So look for signs that start to tell you that you’re pulling in one direction.

Believe me, people will let you know.

You might be inadvertently driving your team – and teammates – off-course, off the road, or – worse – under the bus.

So look for signs along the way. They’re there.

Is Complete Transparency Even Possible?

In a word?

How about 27?

Being transparent with our motives implies that before I can expose to you why I am doing what I do, I need to acknowledge it to myself.

That’s hard to do.

For instance, I was recently asked by a journalist why I blog (journalists talk with him – now will you buy the book?)

If I were completely transparent I would say I blog

  • To build an online platform – with followers – who will continue to visit my blog, prompt others to do so and when the time comes buy my book.
  • Or, to be completely transparent, I write my blogs to leverage the internet to move more books. But why move more books?
  • To be completely and utterly transparent – to get the next book deal. Oh, and a few speaking engagements in interesting places. Move up from coach to business class. And an honorarium…

This may be transparent – but none of this is entirely true.  These are the reasons I write and they are

  • To entertain
  • To inform or teach
  • To learn – from others, from the experience of delving into new topics
  • To inspire and motivate
  • To help
  • To express myself
  • Discover meaning, purpose
  • Because I am compelled to share

But how much do you really need to know?

With transparency are we at risk of TMI?

And as important, how much do we know about what drives us to do what we do?

In Drive, Dan Pink says we’re motivated by autonomy, mastery, and purpose.

Does that ring true for you?

You in the end have to judge whether I deliver on any of these bullets.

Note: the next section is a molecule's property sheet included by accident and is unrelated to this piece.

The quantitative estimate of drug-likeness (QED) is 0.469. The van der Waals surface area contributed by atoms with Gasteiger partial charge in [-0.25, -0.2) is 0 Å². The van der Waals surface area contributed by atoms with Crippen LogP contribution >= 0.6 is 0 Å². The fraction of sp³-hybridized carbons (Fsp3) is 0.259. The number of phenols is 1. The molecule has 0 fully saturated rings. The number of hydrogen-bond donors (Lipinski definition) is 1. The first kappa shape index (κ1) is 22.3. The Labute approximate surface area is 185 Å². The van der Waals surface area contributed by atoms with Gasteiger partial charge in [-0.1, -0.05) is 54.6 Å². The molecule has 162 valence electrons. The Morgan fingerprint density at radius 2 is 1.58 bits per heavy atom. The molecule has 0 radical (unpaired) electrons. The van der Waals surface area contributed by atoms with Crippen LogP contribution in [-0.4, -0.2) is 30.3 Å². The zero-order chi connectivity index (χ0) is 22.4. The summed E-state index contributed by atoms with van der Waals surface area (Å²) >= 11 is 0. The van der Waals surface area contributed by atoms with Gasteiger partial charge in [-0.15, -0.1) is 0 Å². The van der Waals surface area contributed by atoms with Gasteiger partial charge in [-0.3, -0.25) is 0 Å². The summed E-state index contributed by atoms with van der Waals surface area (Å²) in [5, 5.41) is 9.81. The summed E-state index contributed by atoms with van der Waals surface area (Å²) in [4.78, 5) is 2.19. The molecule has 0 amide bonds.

In other words, my being transparent about my motives may be immaterial to your take-away.

Your being entertained and informed.

In exchange for the time you spent here with me today.

I hope it was worthwhile for you – and that I lived-up to my promise.

Let me know (transparently, not anonymously.)

Who is to say that any of us know why we do what we do?

Malcolm Gladwell certainly demonstrated in Blink that few of us know what makes us tick.

And Daniel Gilbert in Stumbling on Happiness certainly proved that we have no idea what makes us happy.

In other words, trust – but keep your eyes open.

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77 Things You Can Do Right Now to Help Make Integrated Design a Reality

This time of year, when many find themselves indoors, is a great time to catch up – and even get ahead of the pack – on several neglected fronts. Here are my top 77 suggestions for getting ahead in Integrated Design. All pretested, these promise to be a good investment of your time. Best of all, many of the suggestions in this list can be read or watched or even had for free or for very little cost. The 77 things you can do right now to help make Integrated Design a reality will not only benefit the design profession and construction industry, but by helping to move the field forward you may also find that you have helped yourself along the way.

Do you have other links to favorite sources you would like to share?

1. Listen in on a free conference call with Stephen M. R. Covey on the subject of trust

2. Or read the book that the call is based on, The SPEED of Trust: The One Thing that Changes Everything, with one eye on how practicing mutual trust makes Integrated Design possible.

3. Still not convinced that increasing trust is the answer? Check out this video or listen to this summary of the book

4. Pick up a copy and read George Elvin’s Integrated Practice in Architecture: Mastering Design-Build, Fast-Track, and Building Information Modeling The world’s only book dedicated to this subject.